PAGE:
This is a "relative" versus "absolute" issue.

In absolute terms, 1 deg C is 33.8 deg F. That's on an absolute scale.

In other words, 1 deg C above the freezing point of water is the same temperature as 1.8 deg F above the freezing point of water. It's an absolute scale; eg. the fixed freezing point where they match at 0 deg C = 32 deg F.

And that leads to the well known relative scale, 1 deg C = 9/5 def F. That means that for every 1 deg C of increase, there is a 9/5 deg F increase. This is a relative scale; there's no fixed reference such as freezing or boiling points.

`convert/temperature`

does the absolute scale temperature conversion.

`convert/units`

does the relative scale "temperature increment" conversion.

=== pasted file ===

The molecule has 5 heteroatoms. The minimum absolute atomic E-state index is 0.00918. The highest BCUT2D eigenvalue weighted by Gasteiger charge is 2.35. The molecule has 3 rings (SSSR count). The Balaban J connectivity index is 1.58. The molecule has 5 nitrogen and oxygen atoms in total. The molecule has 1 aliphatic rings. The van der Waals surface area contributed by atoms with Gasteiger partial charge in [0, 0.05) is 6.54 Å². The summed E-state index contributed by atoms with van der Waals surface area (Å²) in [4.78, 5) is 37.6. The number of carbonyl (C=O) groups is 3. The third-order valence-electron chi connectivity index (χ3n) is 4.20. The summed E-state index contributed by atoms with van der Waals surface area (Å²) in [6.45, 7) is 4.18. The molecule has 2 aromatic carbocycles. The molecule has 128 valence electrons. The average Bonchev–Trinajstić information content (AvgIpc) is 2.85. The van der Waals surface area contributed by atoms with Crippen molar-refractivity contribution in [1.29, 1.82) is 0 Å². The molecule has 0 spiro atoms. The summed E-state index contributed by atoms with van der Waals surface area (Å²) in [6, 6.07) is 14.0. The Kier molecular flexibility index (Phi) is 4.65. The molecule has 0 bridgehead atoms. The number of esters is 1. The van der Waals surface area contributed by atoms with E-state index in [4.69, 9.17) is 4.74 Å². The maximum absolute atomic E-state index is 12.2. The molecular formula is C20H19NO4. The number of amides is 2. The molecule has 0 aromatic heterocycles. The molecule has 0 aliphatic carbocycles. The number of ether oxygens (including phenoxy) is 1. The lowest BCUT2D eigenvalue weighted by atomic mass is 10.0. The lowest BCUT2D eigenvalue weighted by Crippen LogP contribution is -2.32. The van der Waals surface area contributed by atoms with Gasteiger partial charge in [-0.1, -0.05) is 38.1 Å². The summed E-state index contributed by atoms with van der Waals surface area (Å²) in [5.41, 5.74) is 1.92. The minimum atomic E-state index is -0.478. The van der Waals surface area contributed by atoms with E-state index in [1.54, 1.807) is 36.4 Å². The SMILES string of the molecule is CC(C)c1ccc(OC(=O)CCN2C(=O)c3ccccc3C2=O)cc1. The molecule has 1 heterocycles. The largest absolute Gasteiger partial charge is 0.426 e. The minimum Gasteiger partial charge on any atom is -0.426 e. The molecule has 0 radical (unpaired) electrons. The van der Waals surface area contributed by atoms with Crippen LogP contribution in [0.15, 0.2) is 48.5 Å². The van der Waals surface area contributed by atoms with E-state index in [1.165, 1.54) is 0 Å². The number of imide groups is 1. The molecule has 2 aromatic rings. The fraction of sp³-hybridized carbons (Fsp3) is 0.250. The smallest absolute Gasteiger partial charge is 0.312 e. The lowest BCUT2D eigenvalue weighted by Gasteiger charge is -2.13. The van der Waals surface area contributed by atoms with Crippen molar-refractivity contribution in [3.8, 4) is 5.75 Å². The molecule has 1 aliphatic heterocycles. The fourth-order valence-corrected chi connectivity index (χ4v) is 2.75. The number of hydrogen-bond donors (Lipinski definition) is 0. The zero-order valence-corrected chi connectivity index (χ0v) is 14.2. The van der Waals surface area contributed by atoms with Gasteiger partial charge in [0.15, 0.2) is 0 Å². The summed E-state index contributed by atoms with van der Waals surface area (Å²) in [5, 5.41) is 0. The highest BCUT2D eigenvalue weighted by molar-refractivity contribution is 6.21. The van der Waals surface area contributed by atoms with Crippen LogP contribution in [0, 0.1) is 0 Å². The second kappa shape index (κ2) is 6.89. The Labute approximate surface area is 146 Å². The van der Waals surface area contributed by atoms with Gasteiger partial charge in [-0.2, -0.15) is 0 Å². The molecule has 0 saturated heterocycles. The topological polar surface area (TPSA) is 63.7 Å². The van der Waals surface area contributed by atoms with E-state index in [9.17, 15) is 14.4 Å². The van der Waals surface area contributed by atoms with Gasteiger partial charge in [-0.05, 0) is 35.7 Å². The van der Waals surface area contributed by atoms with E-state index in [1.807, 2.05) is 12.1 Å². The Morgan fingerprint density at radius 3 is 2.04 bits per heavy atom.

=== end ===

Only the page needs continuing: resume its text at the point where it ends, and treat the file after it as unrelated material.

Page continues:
Suppose I say to you, what's 10 deg C in Fahrenheit? In your head you might do it like so: Divide by 5 to get 2, multiply by 9 to get 18, and add 32 to get a final result of 50 deg F. You added the 32 deg F at the end, because this was an (absolute scale) temperature question. Now what if I subsequently asked a second question: what's 11 deg C in Fahrenheit? That's 1 deg C more than before. How many deg F do you need to add to the previous answer? It's certainly not 33.8 deg F *more* that you'd add to the earlier answer. No, you'll just take 1 deg C = 1.8 deg F, since this is an increment. And you'll get 50 deg F + 1.8 deg F = 51.8 deg F. That was a relative increment over the first answer.